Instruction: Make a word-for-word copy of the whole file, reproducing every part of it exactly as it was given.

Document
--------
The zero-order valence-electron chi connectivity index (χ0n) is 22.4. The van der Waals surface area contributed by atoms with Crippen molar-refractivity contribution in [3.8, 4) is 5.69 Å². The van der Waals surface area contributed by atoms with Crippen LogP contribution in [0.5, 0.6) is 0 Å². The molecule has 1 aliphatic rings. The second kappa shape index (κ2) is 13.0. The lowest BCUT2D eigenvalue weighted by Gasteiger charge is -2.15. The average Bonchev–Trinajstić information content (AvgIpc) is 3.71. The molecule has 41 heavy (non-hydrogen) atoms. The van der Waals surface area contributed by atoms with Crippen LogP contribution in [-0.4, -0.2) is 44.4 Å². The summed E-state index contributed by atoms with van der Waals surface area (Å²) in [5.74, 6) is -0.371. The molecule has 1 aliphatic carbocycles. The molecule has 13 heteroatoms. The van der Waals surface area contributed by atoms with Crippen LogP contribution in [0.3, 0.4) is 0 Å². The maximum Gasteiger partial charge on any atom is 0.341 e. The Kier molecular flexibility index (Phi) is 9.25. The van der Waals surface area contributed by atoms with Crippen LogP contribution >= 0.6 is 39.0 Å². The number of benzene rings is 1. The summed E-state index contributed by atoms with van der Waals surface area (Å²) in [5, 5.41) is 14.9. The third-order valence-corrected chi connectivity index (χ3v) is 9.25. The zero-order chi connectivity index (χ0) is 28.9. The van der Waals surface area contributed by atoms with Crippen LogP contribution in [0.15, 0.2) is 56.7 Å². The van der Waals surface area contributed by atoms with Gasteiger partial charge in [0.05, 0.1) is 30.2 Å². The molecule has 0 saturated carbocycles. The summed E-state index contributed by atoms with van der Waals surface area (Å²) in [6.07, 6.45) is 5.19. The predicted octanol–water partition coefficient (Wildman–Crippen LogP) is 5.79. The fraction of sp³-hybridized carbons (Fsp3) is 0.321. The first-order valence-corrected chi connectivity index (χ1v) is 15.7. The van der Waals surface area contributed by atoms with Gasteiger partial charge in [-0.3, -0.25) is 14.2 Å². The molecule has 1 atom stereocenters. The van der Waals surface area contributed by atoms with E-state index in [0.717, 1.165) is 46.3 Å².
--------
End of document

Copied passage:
The zero-order valence-electron chi connectivity index (χ0n) is 22.4. The van der Waals surface area contributed by atoms with Crippen molar-refractivity contribution in [3.8, 4) is 5.69 Å². The van der Waals surface area contributed by atoms with Crippen LogP contribution in [0.5, 0.6) is 0 Å². The molecule has 1 aliphatic rings. The second kappa shape index (κ2) is 13.0. The lowest BCUT2D eigenvalue weighted by Gasteiger charge is -2.15. The average Bonchev–Trinajstić information content (AvgIpc) is 3.71. The molecule has 41 heavy (non-hydrogen) atoms. The van der Waals surface area contributed by atoms with Crippen LogP contribution in [-0.4, -0.2) is 44.4 Å². The summed E-state index contributed by atoms with van der Waals surface area (Å²) in [5.74, 6) is -0.371. The molecule has 1 aliphatic carbocycles. The molecule has 13 heteroatoms. The van der Waals surface area contributed by atoms with Crippen LogP contribution in [0.3, 0.4) is 0 Å². The maximum Gasteiger partial charge on any atom is 0.341 e. The Kier molecular flexibility index (Phi) is 9.25. The van der Waals surface area contributed by atoms with Crippen LogP contribution >= 0.6 is 39.0 Å². The number of benzene rings is 1. The summed E-state index contributed by atoms with van der Waals surface area (Å²) in [5, 5.41) is 14.9. The third-order valence-corrected chi connectivity index (χ3v) is 9.25. The zero-order chi connectivity index (χ0) is 28.9. The van der Waals surface area contributed by atoms with Crippen LogP contribution in [0.15, 0.2) is 56.7 Å². The van der Waals surface area contributed by atoms with Gasteiger partial charge in [0.05, 0.1) is 30.2 Å². The molecule has 0 saturated carbocycles. The summed E-state index contributed by atoms with van der Waals surface area (Å²) in [6.07, 6.45) is 5.19. The predicted octanol–water partition coefficient (Wildman–Crippen LogP) is 5.79. The fraction of sp³-hybridized carbons (Fsp3) is 0.321. The first-order valence-corrected chi connectivity index (χ1v) is 15.7. The van der Waals surface area contributed by atoms with Gasteiger partial charge in [-0.3, -0.25) is 14.2 Å². The molecule has 1 atom stereocenters. The van der Waals surface area contributed by atoms with E-state index in [0.717, 1.165) is 46.3 Å².